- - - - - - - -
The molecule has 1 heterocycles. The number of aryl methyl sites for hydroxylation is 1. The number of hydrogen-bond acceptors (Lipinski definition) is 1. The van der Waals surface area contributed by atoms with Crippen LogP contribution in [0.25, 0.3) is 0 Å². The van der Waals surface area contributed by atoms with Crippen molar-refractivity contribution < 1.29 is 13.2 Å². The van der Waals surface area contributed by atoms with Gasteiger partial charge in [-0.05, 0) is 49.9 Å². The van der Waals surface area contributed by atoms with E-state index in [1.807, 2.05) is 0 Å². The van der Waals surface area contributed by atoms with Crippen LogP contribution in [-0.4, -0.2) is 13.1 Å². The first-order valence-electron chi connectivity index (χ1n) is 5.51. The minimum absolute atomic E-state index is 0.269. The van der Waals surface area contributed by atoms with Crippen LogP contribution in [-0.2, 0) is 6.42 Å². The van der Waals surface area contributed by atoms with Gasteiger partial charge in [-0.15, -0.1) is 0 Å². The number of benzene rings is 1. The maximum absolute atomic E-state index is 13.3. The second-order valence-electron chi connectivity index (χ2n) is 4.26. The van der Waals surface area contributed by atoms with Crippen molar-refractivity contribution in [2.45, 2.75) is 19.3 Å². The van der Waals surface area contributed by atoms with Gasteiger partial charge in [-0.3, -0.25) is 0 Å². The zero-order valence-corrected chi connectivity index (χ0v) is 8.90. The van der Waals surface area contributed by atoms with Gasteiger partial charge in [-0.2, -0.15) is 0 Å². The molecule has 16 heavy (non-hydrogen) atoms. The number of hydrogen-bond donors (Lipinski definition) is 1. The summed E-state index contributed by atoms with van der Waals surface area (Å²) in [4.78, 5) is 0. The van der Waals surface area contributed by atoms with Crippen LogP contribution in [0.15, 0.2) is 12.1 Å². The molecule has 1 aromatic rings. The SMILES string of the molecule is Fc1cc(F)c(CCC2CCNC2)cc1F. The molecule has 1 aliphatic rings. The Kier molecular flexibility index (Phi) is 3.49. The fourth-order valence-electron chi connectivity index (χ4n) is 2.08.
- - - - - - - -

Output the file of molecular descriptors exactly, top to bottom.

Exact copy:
The molecule has 1 heterocycles. The number of aryl methyl sites for hydroxylation is 1. The number of hydrogen-bond acceptors (Lipinski definition) is 1. The van der Waals surface area contributed by atoms with Crippen LogP contribution in [0.25, 0.3) is 0 Å². The van der Waals surface area contributed by atoms with Crippen molar-refractivity contribution < 1.29 is 13.2 Å². The van der Waals surface area contributed by atoms with Gasteiger partial charge in [-0.05, 0) is 49.9 Å². The van der Waals surface area contributed by atoms with E-state index in [1.807, 2.05) is 0 Å². The van der Waals surface area contributed by atoms with Crippen LogP contribution in [-0.4, -0.2) is 13.1 Å². The first-order valence-electron chi connectivity index (χ1n) is 5.51. The minimum absolute atomic E-state index is 0.269. The van der Waals surface area contributed by atoms with Crippen LogP contribution in [-0.2, 0) is 6.42 Å². The van der Waals surface area contributed by atoms with Gasteiger partial charge in [-0.15, -0.1) is 0 Å². The number of benzene rings is 1. The maximum absolute atomic E-state index is 13.3. The second-order valence-electron chi connectivity index (χ2n) is 4.26. The van der Waals surface area contributed by atoms with Crippen molar-refractivity contribution in [2.45, 2.75) is 19.3 Å². The van der Waals surface area contributed by atoms with Gasteiger partial charge in [-0.3, -0.25) is 0 Å². The zero-order valence-corrected chi connectivity index (χ0v) is 8.90. The van der Waals surface area contributed by atoms with Gasteiger partial charge in [-0.2, -0.15) is 0 Å². The molecule has 16 heavy (non-hydrogen) atoms. The number of hydrogen-bond donors (Lipinski definition) is 1. The summed E-state index contributed by atoms with van der Waals surface area (Å²) in [4.78, 5) is 0. The van der Waals surface area contributed by atoms with Crippen LogP contribution in [0.15, 0.2) is 12.1 Å². The molecule has 1 aromatic rings. The SMILES string of the molecule is Fc1cc(F)c(CCC2CCNC2)cc1F. The molecule has 1 aliphatic rings. The Kier molecular flexibility index (Phi) is 3.49. The fourth-order valence-electron chi connectivity index (χ4n) is 2.08.